Paco is the result of a long-term project about the life cycle of a new drug. An investigation on its production, trafficking, consumption, addicts and victims.
Sold for less than half a dollar per dose, Paco has been called “the poor man’s cocaine” and has ravaged the poorest slums of Buenos Aires. Smoked like crack, it has an extremely short effect and can lead to addiction in just as short a time, turning out to be much more addictive than heroin or crack itself. The effect lasts for only five to ten minutes, and it takes only about thirty seconds to act.
Also known as PBC (pasta básica de cocaina, “cocaine base paste”), Paco is the waste product of cocaine preparation and is mixed with hypertoxical chemical substances varying from kerosene, glue, glass powder and even rat poison. It is mainly produced in clandestine laboratories, known as cocinas (“kitchens”), in the Villas, the slums outside Buenos Aires. Some of the submitted pictures are a rare depiction of the Paco kitchens and document the whole process of its production.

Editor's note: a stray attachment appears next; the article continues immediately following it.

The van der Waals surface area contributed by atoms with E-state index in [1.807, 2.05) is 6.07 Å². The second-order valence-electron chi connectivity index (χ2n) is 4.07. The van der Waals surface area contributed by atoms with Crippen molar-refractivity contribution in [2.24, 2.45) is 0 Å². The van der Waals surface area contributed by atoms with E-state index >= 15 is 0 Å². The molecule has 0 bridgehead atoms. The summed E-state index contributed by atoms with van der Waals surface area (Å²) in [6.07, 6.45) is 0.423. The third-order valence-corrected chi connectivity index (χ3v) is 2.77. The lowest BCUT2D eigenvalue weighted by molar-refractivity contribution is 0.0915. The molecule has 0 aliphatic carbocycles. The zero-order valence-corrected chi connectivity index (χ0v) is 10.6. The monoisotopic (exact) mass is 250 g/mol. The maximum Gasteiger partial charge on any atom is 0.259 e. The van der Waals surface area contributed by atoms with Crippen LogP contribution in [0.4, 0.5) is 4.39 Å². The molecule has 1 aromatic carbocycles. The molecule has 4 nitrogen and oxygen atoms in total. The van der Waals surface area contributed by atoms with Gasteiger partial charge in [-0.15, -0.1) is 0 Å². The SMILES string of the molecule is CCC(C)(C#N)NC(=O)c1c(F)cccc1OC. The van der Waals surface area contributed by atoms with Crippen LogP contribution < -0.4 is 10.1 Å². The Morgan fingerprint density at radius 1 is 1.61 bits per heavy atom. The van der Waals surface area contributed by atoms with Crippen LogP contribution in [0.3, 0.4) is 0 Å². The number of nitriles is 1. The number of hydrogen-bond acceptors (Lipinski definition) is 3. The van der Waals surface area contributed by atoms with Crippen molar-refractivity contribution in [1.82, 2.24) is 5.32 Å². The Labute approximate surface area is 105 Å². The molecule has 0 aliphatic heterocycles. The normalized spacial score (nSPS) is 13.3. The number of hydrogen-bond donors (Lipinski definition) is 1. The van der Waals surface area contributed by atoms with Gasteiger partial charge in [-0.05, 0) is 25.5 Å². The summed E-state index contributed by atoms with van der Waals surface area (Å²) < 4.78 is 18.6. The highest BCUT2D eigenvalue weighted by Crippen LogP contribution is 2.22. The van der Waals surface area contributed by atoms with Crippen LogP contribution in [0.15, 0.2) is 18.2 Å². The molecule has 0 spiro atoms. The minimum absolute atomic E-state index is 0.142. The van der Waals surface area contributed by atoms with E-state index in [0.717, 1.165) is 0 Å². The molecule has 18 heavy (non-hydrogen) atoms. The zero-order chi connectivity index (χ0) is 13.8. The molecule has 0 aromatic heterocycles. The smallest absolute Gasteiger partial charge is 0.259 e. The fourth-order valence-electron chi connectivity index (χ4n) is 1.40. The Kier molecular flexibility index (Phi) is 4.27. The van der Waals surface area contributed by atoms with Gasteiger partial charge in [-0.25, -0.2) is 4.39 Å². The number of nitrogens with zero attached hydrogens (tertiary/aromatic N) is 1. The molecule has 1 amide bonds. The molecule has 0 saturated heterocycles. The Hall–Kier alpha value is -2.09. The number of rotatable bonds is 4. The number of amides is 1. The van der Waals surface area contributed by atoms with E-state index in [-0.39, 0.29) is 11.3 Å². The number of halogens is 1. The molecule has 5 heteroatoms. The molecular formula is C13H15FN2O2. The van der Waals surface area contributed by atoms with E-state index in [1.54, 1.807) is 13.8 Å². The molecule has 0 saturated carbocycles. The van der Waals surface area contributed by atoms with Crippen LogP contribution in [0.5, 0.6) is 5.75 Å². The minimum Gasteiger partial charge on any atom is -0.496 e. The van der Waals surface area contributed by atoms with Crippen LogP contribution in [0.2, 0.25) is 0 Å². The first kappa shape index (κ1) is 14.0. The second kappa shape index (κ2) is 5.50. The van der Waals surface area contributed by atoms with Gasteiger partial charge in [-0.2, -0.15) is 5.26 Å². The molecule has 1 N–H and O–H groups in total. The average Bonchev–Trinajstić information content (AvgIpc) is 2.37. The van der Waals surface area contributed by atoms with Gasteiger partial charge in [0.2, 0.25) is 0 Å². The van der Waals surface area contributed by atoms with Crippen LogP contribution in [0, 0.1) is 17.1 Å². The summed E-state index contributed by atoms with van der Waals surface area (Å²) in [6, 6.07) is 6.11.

Twelve to seventeen-year-old boys living in urban ghettos are among the worst hit by this addiction. This phenomenon creates a young army of “walking dead” that will do anything to get their dose, with devastating human, sanitary and social effects for whole communities.
But Paco is becoming a problem in the middle and upper classes too and one of the reasons for its diffusion is of course widespread poverty that followed Argentina’s economic crisis of 2001.
After the harsh reportage Encerrados (Contrasto, 2015), which led him to visit 74 South American prisons, Bispuri offers here another punctual documentation on a little-known phenomenon, but not for this less alarming.
The images are accompanied by three essays, in English and Spanish, by the author, by the writer Marco Lodoli and the journalist César González.